Assessment of the Biological Control Potential of Common Carabid Beetle Species for Autumn- and Winter-Active Pests (Gastropoda, Lepidoptera, Diptera: Tipulidae) in Annual Ryegrass in Western Oregon

Insects. 2020 Oct 22;11(11):722. doi: 10.3390/insects11110722.


While carabid beetles have been shown to feed on a variety of crop pests, little is known about their species assemblages in US annual ryegrass crops, where invertebrate pests, particularly slugs, lepidopteran larvae and craneflies, incur major financial costs. This study assesses the biological control potential of carabid beetles for autumn- and winter-active pests in annual ryegrass grown for seed by: (a) investigating the spatial and temporal overlap of carabids with key pests; and (b) molecular gut content analysis using qPCR. Introduced Nebria brevicollis was the only common carabid that was active during pest emergence in autumn, with 18.6% and 8.3% of N. brevicollis collected between September and October testing positive for lepidopteran and cranefly DNA, respectively, but only 1.7% testing positive for slug DNA. While pest DNA was also detected in the guts of the other common carabid species-Agonum muelleri, Calosoma cancellatum and Poecilus laetulus-these were active only during spring and summer, when crop damage by pests is less critical. None of the four carabid species was affected by disk tilling and only N. brevicollis was significantly associated with a vegetated field margin. However, as its impact on native ecosystems is unknown, we do not recommend managing for this species.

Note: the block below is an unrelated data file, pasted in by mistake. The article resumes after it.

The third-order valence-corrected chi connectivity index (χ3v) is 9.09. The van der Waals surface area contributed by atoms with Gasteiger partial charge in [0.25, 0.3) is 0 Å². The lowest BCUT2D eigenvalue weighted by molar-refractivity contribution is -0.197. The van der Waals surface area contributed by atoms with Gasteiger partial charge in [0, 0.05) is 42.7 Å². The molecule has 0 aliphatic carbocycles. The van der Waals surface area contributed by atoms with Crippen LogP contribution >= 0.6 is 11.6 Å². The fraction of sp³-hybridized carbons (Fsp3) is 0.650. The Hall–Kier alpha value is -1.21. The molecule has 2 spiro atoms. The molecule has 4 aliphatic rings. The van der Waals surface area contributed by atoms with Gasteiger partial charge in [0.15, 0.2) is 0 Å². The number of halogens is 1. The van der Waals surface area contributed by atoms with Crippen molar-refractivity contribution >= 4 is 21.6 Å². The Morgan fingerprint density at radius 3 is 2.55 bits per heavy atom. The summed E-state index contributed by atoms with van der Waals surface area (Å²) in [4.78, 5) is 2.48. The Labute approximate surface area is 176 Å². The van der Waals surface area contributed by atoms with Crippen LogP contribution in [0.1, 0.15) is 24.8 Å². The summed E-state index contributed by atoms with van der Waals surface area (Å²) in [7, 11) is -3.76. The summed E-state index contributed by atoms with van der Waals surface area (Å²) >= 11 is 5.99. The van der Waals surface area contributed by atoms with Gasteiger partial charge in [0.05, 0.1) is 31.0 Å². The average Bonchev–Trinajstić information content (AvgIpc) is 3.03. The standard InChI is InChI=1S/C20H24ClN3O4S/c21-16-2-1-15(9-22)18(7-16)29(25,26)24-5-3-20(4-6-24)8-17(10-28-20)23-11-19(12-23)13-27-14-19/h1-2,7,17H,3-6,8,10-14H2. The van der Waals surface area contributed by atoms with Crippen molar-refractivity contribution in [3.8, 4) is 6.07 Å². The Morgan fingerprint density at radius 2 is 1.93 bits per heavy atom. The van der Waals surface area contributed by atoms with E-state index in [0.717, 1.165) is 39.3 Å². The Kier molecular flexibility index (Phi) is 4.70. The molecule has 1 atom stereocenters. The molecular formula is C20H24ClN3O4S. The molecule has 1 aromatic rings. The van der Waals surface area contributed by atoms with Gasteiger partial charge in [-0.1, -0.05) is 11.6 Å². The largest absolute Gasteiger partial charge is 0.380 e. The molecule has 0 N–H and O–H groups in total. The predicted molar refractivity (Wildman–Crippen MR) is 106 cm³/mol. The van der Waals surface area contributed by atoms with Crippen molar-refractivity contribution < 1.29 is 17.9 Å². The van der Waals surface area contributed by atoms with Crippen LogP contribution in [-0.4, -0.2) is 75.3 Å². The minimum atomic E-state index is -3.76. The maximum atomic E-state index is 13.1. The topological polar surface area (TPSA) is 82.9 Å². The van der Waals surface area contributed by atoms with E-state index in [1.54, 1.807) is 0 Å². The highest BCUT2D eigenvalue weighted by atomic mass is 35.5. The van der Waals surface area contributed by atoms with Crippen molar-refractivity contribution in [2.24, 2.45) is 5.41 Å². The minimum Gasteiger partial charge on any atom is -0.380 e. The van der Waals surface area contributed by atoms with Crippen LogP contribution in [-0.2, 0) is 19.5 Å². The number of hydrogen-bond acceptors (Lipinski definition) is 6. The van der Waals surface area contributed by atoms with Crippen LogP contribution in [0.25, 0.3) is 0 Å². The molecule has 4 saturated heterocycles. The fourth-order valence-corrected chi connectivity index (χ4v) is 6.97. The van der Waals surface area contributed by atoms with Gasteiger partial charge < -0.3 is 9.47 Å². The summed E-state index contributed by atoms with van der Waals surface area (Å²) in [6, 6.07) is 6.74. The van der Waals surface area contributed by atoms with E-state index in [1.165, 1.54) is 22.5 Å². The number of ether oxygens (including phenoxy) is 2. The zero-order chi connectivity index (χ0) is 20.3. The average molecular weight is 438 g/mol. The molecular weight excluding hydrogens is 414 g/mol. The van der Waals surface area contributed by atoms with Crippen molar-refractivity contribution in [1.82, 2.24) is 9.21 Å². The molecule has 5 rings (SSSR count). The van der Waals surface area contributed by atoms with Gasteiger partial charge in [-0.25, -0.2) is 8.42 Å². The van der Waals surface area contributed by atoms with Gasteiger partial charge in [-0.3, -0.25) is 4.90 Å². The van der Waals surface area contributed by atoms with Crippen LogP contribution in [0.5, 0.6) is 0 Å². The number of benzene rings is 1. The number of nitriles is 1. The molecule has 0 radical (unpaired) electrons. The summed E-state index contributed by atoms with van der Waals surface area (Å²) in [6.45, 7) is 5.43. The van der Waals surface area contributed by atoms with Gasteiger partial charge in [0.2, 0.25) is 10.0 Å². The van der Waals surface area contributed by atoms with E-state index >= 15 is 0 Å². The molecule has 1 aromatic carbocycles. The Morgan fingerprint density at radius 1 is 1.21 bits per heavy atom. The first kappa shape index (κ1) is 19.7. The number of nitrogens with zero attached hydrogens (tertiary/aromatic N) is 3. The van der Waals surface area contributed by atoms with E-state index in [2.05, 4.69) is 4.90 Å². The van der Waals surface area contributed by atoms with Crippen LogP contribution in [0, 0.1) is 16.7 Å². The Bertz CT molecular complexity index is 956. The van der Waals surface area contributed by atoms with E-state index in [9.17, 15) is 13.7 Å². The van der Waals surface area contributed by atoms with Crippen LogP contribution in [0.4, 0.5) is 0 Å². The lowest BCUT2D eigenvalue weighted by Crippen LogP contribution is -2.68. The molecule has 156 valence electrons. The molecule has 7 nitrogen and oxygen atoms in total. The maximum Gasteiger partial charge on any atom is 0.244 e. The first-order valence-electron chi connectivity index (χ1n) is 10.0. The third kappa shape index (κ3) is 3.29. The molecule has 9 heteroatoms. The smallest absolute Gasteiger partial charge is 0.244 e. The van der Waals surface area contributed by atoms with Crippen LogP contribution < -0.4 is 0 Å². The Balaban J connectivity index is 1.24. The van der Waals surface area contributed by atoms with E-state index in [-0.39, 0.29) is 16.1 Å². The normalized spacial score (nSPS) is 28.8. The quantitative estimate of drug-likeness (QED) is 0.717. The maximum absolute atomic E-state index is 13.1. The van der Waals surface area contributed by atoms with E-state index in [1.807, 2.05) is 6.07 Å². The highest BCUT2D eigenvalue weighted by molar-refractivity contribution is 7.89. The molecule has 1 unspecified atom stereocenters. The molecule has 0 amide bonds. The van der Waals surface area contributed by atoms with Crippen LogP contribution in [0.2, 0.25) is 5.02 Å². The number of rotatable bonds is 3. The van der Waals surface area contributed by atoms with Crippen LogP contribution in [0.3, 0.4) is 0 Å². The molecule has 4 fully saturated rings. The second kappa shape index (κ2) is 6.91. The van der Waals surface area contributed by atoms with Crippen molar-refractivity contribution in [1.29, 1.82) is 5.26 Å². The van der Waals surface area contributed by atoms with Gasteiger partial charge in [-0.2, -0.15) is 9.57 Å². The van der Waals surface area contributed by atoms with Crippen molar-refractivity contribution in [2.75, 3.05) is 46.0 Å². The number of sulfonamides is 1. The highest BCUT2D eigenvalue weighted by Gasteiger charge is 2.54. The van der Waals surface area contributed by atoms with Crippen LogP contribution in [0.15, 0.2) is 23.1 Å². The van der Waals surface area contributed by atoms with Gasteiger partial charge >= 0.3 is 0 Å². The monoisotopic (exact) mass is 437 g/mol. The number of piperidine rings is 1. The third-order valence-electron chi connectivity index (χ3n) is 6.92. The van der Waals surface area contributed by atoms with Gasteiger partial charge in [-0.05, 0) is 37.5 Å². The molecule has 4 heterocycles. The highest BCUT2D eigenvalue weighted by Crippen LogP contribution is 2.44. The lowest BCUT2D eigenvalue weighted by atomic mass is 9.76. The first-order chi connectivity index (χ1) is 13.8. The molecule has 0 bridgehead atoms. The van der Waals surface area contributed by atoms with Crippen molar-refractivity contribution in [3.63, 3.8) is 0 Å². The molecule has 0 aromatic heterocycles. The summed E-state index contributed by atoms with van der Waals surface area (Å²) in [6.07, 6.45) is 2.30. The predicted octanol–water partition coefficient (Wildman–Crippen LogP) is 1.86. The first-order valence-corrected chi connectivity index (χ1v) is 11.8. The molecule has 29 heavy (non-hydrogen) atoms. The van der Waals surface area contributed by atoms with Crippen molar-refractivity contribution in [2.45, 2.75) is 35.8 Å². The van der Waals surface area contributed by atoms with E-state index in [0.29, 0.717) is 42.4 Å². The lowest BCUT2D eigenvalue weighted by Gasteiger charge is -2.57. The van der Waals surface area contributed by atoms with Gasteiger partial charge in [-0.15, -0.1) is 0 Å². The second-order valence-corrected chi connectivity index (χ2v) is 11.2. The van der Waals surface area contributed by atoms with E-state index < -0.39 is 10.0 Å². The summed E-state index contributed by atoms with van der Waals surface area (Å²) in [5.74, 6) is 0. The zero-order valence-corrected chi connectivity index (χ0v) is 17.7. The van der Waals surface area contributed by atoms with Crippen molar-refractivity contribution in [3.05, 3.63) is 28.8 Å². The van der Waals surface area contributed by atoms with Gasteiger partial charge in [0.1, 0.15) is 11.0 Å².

Keywords: Deroceras reticulatum; Nebria brevicollis; Noctua pronuba; conservation biological control; molecular gut content analysis; qPCR; slugs.